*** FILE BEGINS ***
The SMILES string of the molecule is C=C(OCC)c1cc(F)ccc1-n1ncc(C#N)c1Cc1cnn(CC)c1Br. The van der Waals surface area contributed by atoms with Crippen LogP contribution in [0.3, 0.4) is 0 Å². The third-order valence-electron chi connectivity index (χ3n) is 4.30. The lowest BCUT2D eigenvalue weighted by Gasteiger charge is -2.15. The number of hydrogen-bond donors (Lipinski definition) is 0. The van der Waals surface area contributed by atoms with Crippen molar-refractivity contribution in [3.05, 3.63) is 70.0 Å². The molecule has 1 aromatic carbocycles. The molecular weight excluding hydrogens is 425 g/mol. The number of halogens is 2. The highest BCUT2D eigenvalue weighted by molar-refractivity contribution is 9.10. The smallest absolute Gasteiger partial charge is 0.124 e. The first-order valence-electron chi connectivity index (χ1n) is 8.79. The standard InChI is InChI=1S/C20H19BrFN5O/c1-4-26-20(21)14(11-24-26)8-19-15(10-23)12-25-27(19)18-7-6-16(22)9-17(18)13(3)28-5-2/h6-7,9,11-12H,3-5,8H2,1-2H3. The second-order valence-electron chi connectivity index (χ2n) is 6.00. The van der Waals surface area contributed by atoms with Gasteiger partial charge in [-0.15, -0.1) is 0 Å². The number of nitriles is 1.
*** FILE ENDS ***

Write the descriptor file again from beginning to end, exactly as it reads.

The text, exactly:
The SMILES string of the molecule is C=C(OCC)c1cc(F)ccc1-n1ncc(C#N)c1Cc1cnn(CC)c1Br. The van der Waals surface area contributed by atoms with Crippen LogP contribution in [0.3, 0.4) is 0 Å². The third-order valence-electron chi connectivity index (χ3n) is 4.30. The lowest BCUT2D eigenvalue weighted by Gasteiger charge is -2.15. The number of hydrogen-bond donors (Lipinski definition) is 0. The van der Waals surface area contributed by atoms with Crippen molar-refractivity contribution in [3.05, 3.63) is 70.0 Å². The molecule has 1 aromatic carbocycles. The molecular weight excluding hydrogens is 425 g/mol. The number of halogens is 2. The highest BCUT2D eigenvalue weighted by molar-refractivity contribution is 9.10. The smallest absolute Gasteiger partial charge is 0.124 e. The first-order valence-electron chi connectivity index (χ1n) is 8.79. The standard InChI is InChI=1S/C20H19BrFN5O/c1-4-26-20(21)14(11-24-26)8-19-15(10-23)12-25-27(19)18-7-6-16(22)9-17(18)13(3)28-5-2/h6-7,9,11-12H,3-5,8H2,1-2H3. The second-order valence-electron chi connectivity index (χ2n) is 6.00. The van der Waals surface area contributed by atoms with Gasteiger partial charge in [-0.15, -0.1) is 0 Å². The number of nitriles is 1.